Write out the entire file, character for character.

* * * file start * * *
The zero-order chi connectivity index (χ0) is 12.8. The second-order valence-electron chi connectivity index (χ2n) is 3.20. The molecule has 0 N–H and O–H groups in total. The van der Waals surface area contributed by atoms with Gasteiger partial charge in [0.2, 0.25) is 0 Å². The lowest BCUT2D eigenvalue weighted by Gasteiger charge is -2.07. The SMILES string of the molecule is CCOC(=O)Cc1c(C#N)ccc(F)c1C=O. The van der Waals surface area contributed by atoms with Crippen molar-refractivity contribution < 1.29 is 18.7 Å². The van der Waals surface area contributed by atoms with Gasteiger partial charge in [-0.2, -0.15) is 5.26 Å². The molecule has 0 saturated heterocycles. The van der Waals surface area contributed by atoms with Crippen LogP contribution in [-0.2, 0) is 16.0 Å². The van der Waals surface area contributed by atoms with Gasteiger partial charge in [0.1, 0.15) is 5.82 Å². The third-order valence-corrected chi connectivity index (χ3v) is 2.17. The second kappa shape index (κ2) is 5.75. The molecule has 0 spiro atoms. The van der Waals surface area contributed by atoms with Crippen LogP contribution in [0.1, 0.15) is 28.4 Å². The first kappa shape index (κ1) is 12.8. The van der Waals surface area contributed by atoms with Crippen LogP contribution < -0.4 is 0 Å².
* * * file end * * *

The zero-order chi connectivity index (χ0) is 12.8. The second-order valence-electron chi connectivity index (χ2n) is 3.20. The molecule has 0 N–H and O–H groups in total. The van der Waals surface area contributed by atoms with Gasteiger partial charge in [0.2, 0.25) is 0 Å². The lowest BCUT2D eigenvalue weighted by Gasteiger charge is -2.07. The SMILES string of the molecule is CCOC(=O)Cc1c(C#N)ccc(F)c1C=O. The van der Waals surface area contributed by atoms with Crippen molar-refractivity contribution < 1.29 is 18.7 Å². The van der Waals surface area contributed by atoms with Gasteiger partial charge in [-0.2, -0.15) is 5.26 Å². The molecule has 0 saturated heterocycles. The van der Waals surface area contributed by atoms with Crippen LogP contribution in [-0.2, 0) is 16.0 Å². The van der Waals surface area contributed by atoms with Gasteiger partial charge in [0.1, 0.15) is 5.82 Å². The third-order valence-corrected chi connectivity index (χ3v) is 2.17. The second kappa shape index (κ2) is 5.75. The molecule has 0 spiro atoms. The van der Waals surface area contributed by atoms with Crippen LogP contribution in [0.1, 0.15) is 28.4 Å². The first kappa shape index (κ1) is 12.8. The van der Waals surface area contributed by atoms with Crippen LogP contribution < -0.4 is 0 Å².